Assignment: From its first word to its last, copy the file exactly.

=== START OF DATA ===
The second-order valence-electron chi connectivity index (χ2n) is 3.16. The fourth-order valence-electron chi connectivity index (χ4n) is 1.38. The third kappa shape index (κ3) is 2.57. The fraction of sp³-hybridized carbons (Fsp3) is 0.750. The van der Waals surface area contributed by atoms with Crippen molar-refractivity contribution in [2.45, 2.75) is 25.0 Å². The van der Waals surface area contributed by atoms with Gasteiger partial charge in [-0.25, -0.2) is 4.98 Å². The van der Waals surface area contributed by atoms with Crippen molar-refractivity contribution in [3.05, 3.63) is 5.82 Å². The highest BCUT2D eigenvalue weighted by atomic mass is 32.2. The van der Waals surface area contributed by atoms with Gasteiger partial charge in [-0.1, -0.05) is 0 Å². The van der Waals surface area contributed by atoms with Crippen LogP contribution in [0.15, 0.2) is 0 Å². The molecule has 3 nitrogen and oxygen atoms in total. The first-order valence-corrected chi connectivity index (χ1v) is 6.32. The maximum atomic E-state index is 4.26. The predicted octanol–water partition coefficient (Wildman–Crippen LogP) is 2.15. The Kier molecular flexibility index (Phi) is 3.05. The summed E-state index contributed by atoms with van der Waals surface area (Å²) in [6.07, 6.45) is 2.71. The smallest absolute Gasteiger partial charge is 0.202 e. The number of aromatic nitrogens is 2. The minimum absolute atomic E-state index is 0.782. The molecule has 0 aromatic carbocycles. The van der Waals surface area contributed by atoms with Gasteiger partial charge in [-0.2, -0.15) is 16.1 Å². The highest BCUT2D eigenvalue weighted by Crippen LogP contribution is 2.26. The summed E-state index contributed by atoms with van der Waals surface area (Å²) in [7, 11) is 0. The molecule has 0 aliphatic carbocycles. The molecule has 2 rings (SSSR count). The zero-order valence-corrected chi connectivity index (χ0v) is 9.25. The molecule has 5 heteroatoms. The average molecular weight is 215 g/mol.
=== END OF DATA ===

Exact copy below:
The second-order valence-electron chi connectivity index (χ2n) is 3.16. The fourth-order valence-electron chi connectivity index (χ4n) is 1.38. The third kappa shape index (κ3) is 2.57. The fraction of sp³-hybridized carbons (Fsp3) is 0.750. The van der Waals surface area contributed by atoms with Crippen molar-refractivity contribution in [2.45, 2.75) is 25.0 Å². The van der Waals surface area contributed by atoms with Gasteiger partial charge in [-0.25, -0.2) is 4.98 Å². The van der Waals surface area contributed by atoms with Crippen molar-refractivity contribution in [3.05, 3.63) is 5.82 Å². The highest BCUT2D eigenvalue weighted by atomic mass is 32.2. The van der Waals surface area contributed by atoms with Gasteiger partial charge in [-0.1, -0.05) is 0 Å². The van der Waals surface area contributed by atoms with Crippen LogP contribution in [0.15, 0.2) is 0 Å². The molecule has 3 nitrogen and oxygen atoms in total. The first-order valence-corrected chi connectivity index (χ1v) is 6.32. The maximum atomic E-state index is 4.26. The predicted octanol–water partition coefficient (Wildman–Crippen LogP) is 2.15. The Kier molecular flexibility index (Phi) is 3.05. The summed E-state index contributed by atoms with van der Waals surface area (Å²) in [6.07, 6.45) is 2.71. The smallest absolute Gasteiger partial charge is 0.202 e. The number of aromatic nitrogens is 2. The minimum absolute atomic E-state index is 0.782. The molecule has 0 aromatic carbocycles. The van der Waals surface area contributed by atoms with Gasteiger partial charge in [-0.2, -0.15) is 16.1 Å². The highest BCUT2D eigenvalue weighted by Crippen LogP contribution is 2.26. The summed E-state index contributed by atoms with van der Waals surface area (Å²) in [7, 11) is 0. The molecule has 0 aliphatic carbocycles. The molecule has 2 rings (SSSR count). The zero-order valence-corrected chi connectivity index (χ0v) is 9.25. The molecule has 5 heteroatoms. The average molecular weight is 215 g/mol.